2. Make sure that the View Single Gamma Only option is checked. Then lean back and squint, and drag the slider to the left or to the right until the solid tone in the center has the same apparent tone as the stripes outside the box.

    You just defined gamma by using a composite control that applied the same gamma setting to each of the three RGB channels. This "one-gamma-setting-fits-all-channels" method works just fine for most people. However, if you want greater control or if you think that your monitor's RGB channels are a little out of sync with each other, clear the View Single Gamma Only option and, one by one, drag the slider under each box until the center box fades into the striped frame around it. Then move on to the next step.


Note - Older Windows operating systems

If you are using Windows NT 4 or Windows 95 with certain video cards, you will not have the option of choosing a setting from the Desired drop-down list, as shown in the next step. This is a limitation imposed by the operating system, not by Adobe Gamma. Some Windows 95 users and all Windows 98, ME, 2000, and XP users will have the option available to them and should follow the advice in the next step.


  1. Choose Windows Default, Macintosh Default, or Custom from the Desired drop-down list. These are the options as of this writing; however, as we mentioned earlier, Adobe has no plans to implement Adobe Gamma on the Macintosh platform. I chose Windows Default (see Figure 2.5) because I'm working on a Windows computer. If you choose Custom, you will need to enter a value in the field next to the drop-down. We don't recommend choosing a custom setting unless you are very experienced in color management and have a very compelling reason to do so.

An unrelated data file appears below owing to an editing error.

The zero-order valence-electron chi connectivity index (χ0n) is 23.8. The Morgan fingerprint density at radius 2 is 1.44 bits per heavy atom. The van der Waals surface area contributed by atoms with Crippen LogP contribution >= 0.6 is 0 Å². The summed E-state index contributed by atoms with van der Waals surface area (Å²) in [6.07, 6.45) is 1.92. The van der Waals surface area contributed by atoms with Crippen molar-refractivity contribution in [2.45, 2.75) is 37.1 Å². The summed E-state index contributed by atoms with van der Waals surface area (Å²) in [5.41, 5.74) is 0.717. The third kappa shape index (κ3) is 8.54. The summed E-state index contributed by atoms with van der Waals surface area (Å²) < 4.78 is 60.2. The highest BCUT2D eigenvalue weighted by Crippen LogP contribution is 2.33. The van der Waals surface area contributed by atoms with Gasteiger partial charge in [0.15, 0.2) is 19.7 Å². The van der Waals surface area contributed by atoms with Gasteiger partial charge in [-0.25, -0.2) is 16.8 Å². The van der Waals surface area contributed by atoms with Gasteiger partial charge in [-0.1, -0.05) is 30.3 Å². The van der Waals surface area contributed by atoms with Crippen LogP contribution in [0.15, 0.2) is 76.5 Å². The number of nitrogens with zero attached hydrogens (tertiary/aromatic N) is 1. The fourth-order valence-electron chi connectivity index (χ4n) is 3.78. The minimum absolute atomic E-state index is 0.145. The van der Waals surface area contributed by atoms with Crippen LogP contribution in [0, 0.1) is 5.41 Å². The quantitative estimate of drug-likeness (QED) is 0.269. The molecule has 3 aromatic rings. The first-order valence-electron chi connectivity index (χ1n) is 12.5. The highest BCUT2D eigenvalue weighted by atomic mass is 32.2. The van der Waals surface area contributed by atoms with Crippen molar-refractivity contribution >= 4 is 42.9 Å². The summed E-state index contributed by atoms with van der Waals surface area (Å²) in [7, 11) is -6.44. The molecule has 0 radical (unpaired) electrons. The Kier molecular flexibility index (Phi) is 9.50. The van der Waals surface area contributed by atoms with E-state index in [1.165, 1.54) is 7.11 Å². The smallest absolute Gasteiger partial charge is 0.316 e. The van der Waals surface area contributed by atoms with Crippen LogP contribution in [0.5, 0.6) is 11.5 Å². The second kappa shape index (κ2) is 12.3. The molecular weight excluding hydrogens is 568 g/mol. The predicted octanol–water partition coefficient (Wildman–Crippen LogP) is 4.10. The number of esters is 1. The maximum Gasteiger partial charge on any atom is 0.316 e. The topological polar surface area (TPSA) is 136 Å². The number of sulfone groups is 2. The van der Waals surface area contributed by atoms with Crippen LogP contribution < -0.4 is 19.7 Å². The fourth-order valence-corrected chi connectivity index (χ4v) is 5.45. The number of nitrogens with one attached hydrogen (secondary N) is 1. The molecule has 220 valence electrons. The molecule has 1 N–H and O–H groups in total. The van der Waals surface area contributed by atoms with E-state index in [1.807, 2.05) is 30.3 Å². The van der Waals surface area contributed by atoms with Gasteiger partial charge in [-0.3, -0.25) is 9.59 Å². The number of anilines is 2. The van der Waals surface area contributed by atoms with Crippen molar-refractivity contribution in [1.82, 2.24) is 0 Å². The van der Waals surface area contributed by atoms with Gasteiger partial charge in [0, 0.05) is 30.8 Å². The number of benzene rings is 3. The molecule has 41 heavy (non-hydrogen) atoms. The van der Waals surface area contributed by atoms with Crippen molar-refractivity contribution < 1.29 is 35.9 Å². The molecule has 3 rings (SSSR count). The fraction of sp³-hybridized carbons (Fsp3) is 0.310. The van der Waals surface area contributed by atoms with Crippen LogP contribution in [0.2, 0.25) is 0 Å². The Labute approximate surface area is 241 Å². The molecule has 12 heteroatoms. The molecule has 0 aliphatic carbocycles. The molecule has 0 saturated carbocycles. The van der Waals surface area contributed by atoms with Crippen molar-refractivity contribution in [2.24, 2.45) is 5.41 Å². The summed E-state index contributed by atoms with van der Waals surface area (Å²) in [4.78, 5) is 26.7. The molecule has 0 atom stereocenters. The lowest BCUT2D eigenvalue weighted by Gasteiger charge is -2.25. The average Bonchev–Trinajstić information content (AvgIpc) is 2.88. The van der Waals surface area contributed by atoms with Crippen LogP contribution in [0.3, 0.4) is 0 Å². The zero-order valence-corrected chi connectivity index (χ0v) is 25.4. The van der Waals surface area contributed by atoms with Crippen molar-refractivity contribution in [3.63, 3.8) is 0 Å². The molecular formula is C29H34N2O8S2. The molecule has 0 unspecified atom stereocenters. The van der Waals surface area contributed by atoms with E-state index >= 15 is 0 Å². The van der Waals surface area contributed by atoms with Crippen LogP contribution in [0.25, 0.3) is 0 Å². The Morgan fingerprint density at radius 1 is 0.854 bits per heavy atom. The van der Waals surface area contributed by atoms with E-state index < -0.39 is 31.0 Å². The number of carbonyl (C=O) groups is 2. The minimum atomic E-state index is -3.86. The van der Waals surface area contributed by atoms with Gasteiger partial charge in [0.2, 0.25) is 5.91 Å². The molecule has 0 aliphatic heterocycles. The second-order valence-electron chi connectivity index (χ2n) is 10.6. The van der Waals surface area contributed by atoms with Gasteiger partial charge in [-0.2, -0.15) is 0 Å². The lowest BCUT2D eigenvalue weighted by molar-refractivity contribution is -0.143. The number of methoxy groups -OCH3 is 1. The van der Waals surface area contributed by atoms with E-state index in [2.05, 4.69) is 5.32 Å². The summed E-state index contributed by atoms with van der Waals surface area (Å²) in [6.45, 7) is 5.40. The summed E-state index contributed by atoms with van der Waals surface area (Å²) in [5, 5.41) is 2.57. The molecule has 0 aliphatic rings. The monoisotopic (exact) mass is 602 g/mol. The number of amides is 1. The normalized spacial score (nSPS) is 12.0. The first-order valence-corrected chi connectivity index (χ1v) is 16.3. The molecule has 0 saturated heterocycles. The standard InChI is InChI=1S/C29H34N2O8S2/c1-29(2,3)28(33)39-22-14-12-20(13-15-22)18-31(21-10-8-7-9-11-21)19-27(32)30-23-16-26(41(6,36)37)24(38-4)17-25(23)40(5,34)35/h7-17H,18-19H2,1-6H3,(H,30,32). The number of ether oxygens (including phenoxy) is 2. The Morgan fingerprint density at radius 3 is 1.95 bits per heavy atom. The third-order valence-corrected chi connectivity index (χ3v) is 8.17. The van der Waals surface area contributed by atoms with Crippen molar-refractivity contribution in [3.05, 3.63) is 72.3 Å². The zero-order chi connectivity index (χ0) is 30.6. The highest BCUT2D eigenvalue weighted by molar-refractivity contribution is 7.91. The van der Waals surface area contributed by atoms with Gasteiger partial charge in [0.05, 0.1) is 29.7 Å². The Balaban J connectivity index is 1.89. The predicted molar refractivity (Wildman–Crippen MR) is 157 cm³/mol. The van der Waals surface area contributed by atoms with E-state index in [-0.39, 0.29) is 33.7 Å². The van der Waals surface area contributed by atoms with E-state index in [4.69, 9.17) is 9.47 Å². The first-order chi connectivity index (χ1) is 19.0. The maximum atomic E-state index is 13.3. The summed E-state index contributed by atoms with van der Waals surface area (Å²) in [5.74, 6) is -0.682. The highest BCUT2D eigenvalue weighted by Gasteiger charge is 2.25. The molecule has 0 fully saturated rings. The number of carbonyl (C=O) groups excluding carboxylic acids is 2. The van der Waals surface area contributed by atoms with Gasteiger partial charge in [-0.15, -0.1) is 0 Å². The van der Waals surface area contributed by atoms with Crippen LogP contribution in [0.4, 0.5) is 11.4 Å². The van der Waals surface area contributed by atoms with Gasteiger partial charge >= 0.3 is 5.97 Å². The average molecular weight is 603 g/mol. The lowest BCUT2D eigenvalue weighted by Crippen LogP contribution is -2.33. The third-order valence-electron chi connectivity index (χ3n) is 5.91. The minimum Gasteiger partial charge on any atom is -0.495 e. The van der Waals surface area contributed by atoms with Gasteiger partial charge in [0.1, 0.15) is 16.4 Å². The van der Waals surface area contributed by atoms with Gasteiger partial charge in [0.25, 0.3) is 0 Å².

Figure 2.5
Choose from the (Gamma) Desired drop-down list. Your choice should match your operating system.


Insider - In the White Point area of the Adobe Gamma Control dialog box are two drop-down lists. The first refers to the actual hardware setting of your monitor.


  1. Click on the Hardware drop-down list and choose the color temperature your monitor actually uses. Earlier in the chapter, this is the value you set or determined in the "Read Your Monitor Manual" section.

  2. If you were unable to determine the hardware setting, or if your monitor is old and you think it might not be operating as well as it used to, click the Measure button next to the Hardware drop-down list. Follow the onscreen instructions carefully. Removing all ambient light means the room should be dark. You may even want to wait until night to do this if your workspace has windows. Click the center square when you are done. The entry in the Hardware drop-down list will now read Custom.

    The Adjusted drop-down box offers the same color temperature choices as the Hardware drop-down list did. Adobe Gamma can override the hardware settings and force the monitor to display other standard white points.


Note - Use consistent lighting

The lighting conditions present when you're calibrating and profiling the monitor should be maintained when you use that profile. If you use other lighting conditions, you should recalibrate and reprofile. In other words, don't calibrate your new computer in the store and expect the profiles to hold true when you get the machine home.